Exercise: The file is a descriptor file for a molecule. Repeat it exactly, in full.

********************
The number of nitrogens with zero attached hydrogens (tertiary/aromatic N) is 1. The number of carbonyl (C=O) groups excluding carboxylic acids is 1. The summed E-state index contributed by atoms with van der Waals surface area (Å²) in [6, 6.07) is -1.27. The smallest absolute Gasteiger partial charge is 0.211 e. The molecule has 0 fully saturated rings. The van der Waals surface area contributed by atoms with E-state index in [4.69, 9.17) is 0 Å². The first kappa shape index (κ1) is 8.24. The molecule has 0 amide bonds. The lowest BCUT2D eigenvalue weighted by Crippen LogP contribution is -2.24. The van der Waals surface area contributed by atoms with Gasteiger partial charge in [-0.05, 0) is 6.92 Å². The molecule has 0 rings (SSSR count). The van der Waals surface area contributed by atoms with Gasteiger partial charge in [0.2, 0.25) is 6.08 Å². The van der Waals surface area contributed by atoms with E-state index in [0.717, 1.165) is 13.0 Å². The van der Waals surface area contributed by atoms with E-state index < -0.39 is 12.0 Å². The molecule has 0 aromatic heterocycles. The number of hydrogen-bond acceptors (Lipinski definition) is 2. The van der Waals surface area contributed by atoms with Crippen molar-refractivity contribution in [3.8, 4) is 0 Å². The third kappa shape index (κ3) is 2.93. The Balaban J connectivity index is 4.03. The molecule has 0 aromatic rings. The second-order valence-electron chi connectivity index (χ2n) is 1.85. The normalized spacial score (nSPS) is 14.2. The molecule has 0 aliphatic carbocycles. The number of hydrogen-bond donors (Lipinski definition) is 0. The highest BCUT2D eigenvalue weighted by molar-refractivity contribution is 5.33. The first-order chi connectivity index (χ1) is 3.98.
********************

The number of nitrogens with zero attached hydrogens (tertiary/aromatic N) is 1. The number of carbonyl (C=O) groups excluding carboxylic acids is 1. The summed E-state index contributed by atoms with van der Waals surface area (Å²) in [6, 6.07) is -1.27. The smallest absolute Gasteiger partial charge is 0.211 e. The molecule has 0 fully saturated rings. The van der Waals surface area contributed by atoms with E-state index in [4.69, 9.17) is 0 Å². The first kappa shape index (κ1) is 8.24. The molecule has 0 amide bonds. The lowest BCUT2D eigenvalue weighted by Crippen LogP contribution is -2.24. The van der Waals surface area contributed by atoms with Gasteiger partial charge in [-0.05, 0) is 6.92 Å². The molecule has 0 rings (SSSR count). The van der Waals surface area contributed by atoms with Gasteiger partial charge in [0.2, 0.25) is 6.08 Å². The van der Waals surface area contributed by atoms with E-state index in [0.717, 1.165) is 13.0 Å². The van der Waals surface area contributed by atoms with E-state index < -0.39 is 12.0 Å². The molecule has 0 aromatic heterocycles. The number of hydrogen-bond acceptors (Lipinski definition) is 2. The van der Waals surface area contributed by atoms with Crippen molar-refractivity contribution in [3.8, 4) is 0 Å². The third kappa shape index (κ3) is 2.93. The Balaban J connectivity index is 4.03. The molecule has 0 aromatic rings. The second-order valence-electron chi connectivity index (χ2n) is 1.85. The normalized spacial score (nSPS) is 14.2. The molecule has 0 aliphatic carbocycles. The number of hydrogen-bond donors (Lipinski definition) is 0. The highest BCUT2D eigenvalue weighted by molar-refractivity contribution is 5.33. The first-order chi connectivity index (χ1) is 3.98.